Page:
Back to top
View user's profile Search for posts by this user Send private message Send e-mail Reply to topic Reply with quote
snowmonkey
Member
Member


Joined: 23 May 2014
Posts: 28 | TRs

snowmonkey
  Top

Member
PostFri Dec 27, 2019 8:22 am 
Reply to topic Reply with quote
Mikey wrote:
city kids lived in areas with paved streets and sidewalks

Correlation between metropolitan area population increase of elaborately decked out REI millennials on trails and SAR events would be an interesting read. I feel the gear industry is selling snake-oil confidence with many of their items, perhaps contributing to solo hikers finding themselves in unprepared terrain or situations.
Back to top
View user's profile Search for posts by this user Send private message Send e-mail Reply to topic Reply with quote
MangyMarmot
Member
Member


Joined: 06 Apr 2012
Posts: 337 | TRs

MangyMarmot
  Top

Member
PostFri Dec 27, 2019 9:48 am 
Reply to topic Reply with quote
Every year a number of people die in the mountains from falls, avalanches, medical issues, etc. The mainstream media doesn't report most of them. This year we've had a few stories that the media has picked up, but I'm not sure that the overall number is higher than normal.
Back to top
View user's profile Search for posts by this user Send private message Send e-mail Reply to topic Reply with quote
moonspots
Happy Curmudgeon



Joined: 03 Feb 2007
Posts: 2253 | TRs
Location: North Dakota
moonspots
  Top

Happy Curmudgeon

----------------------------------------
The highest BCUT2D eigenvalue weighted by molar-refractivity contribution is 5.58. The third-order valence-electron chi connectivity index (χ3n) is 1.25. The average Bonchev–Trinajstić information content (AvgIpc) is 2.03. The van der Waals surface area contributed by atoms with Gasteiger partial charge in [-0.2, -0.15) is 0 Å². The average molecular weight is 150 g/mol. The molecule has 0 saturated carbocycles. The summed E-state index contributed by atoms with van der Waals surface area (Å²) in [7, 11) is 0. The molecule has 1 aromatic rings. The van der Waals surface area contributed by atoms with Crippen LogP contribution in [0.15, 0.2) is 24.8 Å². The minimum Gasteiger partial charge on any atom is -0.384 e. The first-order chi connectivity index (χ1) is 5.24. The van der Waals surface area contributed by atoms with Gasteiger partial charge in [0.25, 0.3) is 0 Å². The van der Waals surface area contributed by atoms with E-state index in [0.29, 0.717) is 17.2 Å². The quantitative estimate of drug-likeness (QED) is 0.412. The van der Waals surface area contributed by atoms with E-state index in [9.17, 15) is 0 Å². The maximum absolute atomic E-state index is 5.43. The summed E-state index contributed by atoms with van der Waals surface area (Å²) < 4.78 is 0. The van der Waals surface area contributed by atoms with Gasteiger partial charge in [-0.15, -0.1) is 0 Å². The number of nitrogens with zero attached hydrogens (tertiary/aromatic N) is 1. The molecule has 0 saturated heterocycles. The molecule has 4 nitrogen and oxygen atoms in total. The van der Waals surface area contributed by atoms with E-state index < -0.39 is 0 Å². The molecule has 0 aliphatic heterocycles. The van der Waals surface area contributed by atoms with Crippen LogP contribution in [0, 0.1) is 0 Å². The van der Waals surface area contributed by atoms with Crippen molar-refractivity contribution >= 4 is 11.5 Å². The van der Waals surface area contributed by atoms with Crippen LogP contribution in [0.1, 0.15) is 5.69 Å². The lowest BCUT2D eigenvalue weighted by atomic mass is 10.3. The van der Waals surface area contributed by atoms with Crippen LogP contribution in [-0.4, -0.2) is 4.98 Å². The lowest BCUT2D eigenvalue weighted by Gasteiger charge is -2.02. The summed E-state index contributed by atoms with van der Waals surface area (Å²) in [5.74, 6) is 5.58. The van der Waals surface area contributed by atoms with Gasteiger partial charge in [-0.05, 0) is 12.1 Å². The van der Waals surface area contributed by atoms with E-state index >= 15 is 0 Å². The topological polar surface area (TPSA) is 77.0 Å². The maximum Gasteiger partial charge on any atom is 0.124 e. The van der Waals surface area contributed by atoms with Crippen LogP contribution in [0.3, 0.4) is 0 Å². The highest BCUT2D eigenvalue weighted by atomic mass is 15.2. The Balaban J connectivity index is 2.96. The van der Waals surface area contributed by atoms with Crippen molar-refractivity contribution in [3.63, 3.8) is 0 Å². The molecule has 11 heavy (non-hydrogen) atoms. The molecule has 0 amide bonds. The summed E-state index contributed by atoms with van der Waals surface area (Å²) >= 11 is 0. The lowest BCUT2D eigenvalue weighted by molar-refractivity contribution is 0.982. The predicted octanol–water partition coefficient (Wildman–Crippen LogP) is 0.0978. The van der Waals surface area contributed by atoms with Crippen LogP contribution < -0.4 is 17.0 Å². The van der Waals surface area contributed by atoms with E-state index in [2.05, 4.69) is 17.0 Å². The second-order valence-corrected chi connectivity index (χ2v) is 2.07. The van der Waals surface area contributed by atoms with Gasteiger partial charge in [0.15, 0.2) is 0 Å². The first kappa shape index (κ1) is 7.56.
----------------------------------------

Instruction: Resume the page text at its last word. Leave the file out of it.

PostFri Dec 27, 2019 9:49 am 
Reply to topic Reply with quote
Mikey wrote:
I was impressed at how my Dad seemed to navigate as we hiked (off trail through old-growth forest) to remote lakes for fishing using dead reckoning whereas I was using map, compass, and altimeter.

Yeah, I also learned "land nav" from dad when we were out deer hunting in Oregon. The first time I actually got "lost" was when I was using a compass to determine my way back to dad when he asked me to retrieve something from the car. I carefully read the compass on the way to the car (as I was "dead reckoning" my way there), then carefully mis-computed the math for the return and ended up maybe 1/4 - 1/2 mile from my start when I got to the edge of the bluff. I was sure where I was as compared to where I was supposed to be, and was correct. I'll have to figure out this compass business later I figured.

I've used this same method for finding my way around ever since, and in big cities with lots of tall buildings or hills this is especially useful. Well, except years ago in west Chicago on an overcast day such that north was indistinguishable from west, etc. I finally had to buy a street map to sort it all out...

--------------
"Out, OUT you demons of Stupidity"! - St Dogbert, patron Saint of Technology
Back to top
View user's profile Search for posts by this user Send private message Send e-mail Reply to topic Reply with quote
BigBrunyon
Member
Member


Joined: 19 Mar 2015
Posts: 848 | TRs
Location: the fitness gyms!!
BigBrunyon
  Top

Member
PostFri Dec 27, 2019 10:30 am